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CIT vs. DLF Commercial Project Corp (Delhi High Court)
July, 27th 2015

S. 40(a)(ia): The obligation to deduct TDS is only with respect to "income". As amounts paid as "reimbursement of expenses" do not have the character of income, there is no obligation to deduct TDS

The AO disallowed the amount of Rs. 19,69,83,236/- as deduction for the reason that the assessee deducted TDS only on the service charges paid by it to M/s DLF Land Ltd. According to the AO, TDS ought to have been deducted under the amount paid by the assessee towards reimbursement expenses to M/s DLF Land Ltd. On appeal by the department to the High Court HELD dismissing the appeal:

(i) The assessee has correctly relied upon Industrial Engineering Projects Pvt. Ltd. A Division Bench of this Court in that case specifically held that “reimbursement of expenses can, under no circumstances, be regarded as revenue receipt” and therefore, it is not liable to income tax. The Court relied upon the Supreme Court’s decision in CIT v. Tejaji Farasram Kharawalla Ltd., [1968] 67 ITR 95 (SC), where the Court had held that it is only the amount that exceeds the expenditure incurred by the agent that would be liable to tax. More recently, this Court in Fortis Health Care Ltd. (supra) has also held that amount received towards reimbursement of expenses is not taxable under the Act.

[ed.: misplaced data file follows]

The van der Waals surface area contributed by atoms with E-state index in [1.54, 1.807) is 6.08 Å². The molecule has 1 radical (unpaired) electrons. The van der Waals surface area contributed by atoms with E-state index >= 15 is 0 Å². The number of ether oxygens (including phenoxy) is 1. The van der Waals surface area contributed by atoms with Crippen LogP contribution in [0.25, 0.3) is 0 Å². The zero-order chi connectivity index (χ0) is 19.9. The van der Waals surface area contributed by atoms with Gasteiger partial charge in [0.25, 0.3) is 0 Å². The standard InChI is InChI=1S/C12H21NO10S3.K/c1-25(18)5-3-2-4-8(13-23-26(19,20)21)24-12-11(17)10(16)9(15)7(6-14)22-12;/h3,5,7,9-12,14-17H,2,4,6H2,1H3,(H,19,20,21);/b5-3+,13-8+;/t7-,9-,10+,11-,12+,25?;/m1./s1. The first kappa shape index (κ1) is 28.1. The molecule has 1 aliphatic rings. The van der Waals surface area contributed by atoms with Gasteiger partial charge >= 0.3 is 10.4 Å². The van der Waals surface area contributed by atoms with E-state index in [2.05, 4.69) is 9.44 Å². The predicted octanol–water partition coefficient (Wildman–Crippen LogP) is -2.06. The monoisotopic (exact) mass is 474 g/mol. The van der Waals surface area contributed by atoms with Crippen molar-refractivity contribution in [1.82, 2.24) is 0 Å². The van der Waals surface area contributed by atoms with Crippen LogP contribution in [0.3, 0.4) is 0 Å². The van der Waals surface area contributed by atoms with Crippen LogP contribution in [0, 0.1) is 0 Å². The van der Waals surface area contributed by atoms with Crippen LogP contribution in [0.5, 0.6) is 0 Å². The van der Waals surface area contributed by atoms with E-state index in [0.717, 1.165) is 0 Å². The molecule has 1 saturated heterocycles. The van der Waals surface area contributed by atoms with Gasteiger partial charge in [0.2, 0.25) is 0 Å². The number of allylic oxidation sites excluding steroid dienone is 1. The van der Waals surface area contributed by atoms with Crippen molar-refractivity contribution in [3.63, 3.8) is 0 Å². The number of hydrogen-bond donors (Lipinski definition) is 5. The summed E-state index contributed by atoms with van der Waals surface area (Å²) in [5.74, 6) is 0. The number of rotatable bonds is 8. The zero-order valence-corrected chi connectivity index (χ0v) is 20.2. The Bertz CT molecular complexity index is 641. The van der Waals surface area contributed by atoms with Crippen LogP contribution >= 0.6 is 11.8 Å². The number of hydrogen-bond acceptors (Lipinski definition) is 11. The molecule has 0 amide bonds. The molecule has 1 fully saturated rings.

(ii) In arriving at the aforesaid conclusion, this Court derives support from the Gujarat High Court?s decision in Commissioner of Income Tax-III v. Gujarat Narmada Valley Fertilizers Co. Ltd. (in Tax Appeal No. 315 of 2013, decided on 25.06.2013), where the facts were similar to those in the present case. The Court therein rejected the revenue?s contention that non-deduction of TDS on reimbursement expenses would lead to disallowance of such reimbursement expenditure. The Court noted that the payee therein had already deducted tax on the various payments made by it to third parties (such as towards transport charges and other charges). Since the payments made by the assessee therein were only for the reimbursement of expenses incurred by the payee on behalf of the assessee, the Court held that no TDS was required to be deducted by the assessee. A special leave petition preferred by the revenue against the High Court?s decision was dismissed by the Supreme Court on 17.01.2014 (in SLC CC No. 175 of 2014). This court is also supported in its reasoning by the text of Section 194C (TDS for “work”) and Section 194J (TDS of income from “professional services”- the latter expression defined expansively by Section 194J (3) Explanation (a)). Neither provision obliges the person making the payment to deduct anything from contractual payments such as those made for reimbursement of expenses, other than what is defined as “income”. The law thus obliges only amounts which fulfil the character of “income” to be subject to TDS in such cases; for other payments towards expenses, the deduction to those entitled (to be made by the payeee) the obligation to carry out TDS is upon the recipient or payee of the amounts.

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